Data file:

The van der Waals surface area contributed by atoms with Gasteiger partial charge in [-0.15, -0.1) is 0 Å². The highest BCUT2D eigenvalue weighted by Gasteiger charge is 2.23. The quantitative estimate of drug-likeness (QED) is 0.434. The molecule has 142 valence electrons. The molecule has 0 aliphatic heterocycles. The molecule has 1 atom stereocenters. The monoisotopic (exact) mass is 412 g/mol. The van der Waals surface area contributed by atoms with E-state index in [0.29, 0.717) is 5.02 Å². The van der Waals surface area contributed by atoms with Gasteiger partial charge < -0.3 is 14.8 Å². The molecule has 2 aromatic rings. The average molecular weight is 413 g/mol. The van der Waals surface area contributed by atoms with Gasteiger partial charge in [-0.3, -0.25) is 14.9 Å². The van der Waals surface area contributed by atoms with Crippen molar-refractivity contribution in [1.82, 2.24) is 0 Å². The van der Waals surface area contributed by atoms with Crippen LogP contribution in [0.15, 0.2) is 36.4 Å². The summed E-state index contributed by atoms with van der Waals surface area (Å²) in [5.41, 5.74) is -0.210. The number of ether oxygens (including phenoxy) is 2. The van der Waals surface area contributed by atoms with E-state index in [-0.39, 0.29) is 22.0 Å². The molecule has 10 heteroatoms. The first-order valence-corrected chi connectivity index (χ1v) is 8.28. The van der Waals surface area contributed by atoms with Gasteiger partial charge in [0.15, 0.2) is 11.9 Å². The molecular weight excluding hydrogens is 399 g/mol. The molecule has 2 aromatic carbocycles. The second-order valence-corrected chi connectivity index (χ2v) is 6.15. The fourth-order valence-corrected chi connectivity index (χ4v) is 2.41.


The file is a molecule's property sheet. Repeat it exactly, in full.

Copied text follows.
The van der Waals surface area contributed by atoms with Gasteiger partial charge in [-0.15, -0.1) is 0 Å². The highest BCUT2D eigenvalue weighted by Gasteiger charge is 2.23. The quantitative estimate of drug-likeness (QED) is 0.434. The molecule has 142 valence electrons. The molecule has 0 aliphatic heterocycles. The molecule has 1 atom stereocenters. The monoisotopic (exact) mass is 412 g/mol. The van der Waals surface area contributed by atoms with E-state index in [0.29, 0.717) is 5.02 Å². The van der Waals surface area contributed by atoms with Gasteiger partial charge < -0.3 is 14.8 Å². The molecule has 2 aromatic rings. The average molecular weight is 413 g/mol. The van der Waals surface area contributed by atoms with Gasteiger partial charge in [-0.3, -0.25) is 14.9 Å². The van der Waals surface area contributed by atoms with Crippen molar-refractivity contribution in [1.82, 2.24) is 0 Å². The van der Waals surface area contributed by atoms with Crippen LogP contribution in [0.15, 0.2) is 36.4 Å². The summed E-state index contributed by atoms with van der Waals surface area (Å²) in [5.41, 5.74) is -0.210. The number of ether oxygens (including phenoxy) is 2. The van der Waals surface area contributed by atoms with E-state index in [-0.39, 0.29) is 22.0 Å². The molecule has 10 heteroatoms. The first-order valence-corrected chi connectivity index (χ1v) is 8.28. The van der Waals surface area contributed by atoms with Gasteiger partial charge in [0.15, 0.2) is 11.9 Å². The molecular weight excluding hydrogens is 399 g/mol. The molecule has 2 aromatic carbocycles. The second-order valence-corrected chi connectivity index (χ2v) is 6.15. The fourth-order valence-corrected chi connectivity index (χ4v) is 2.41.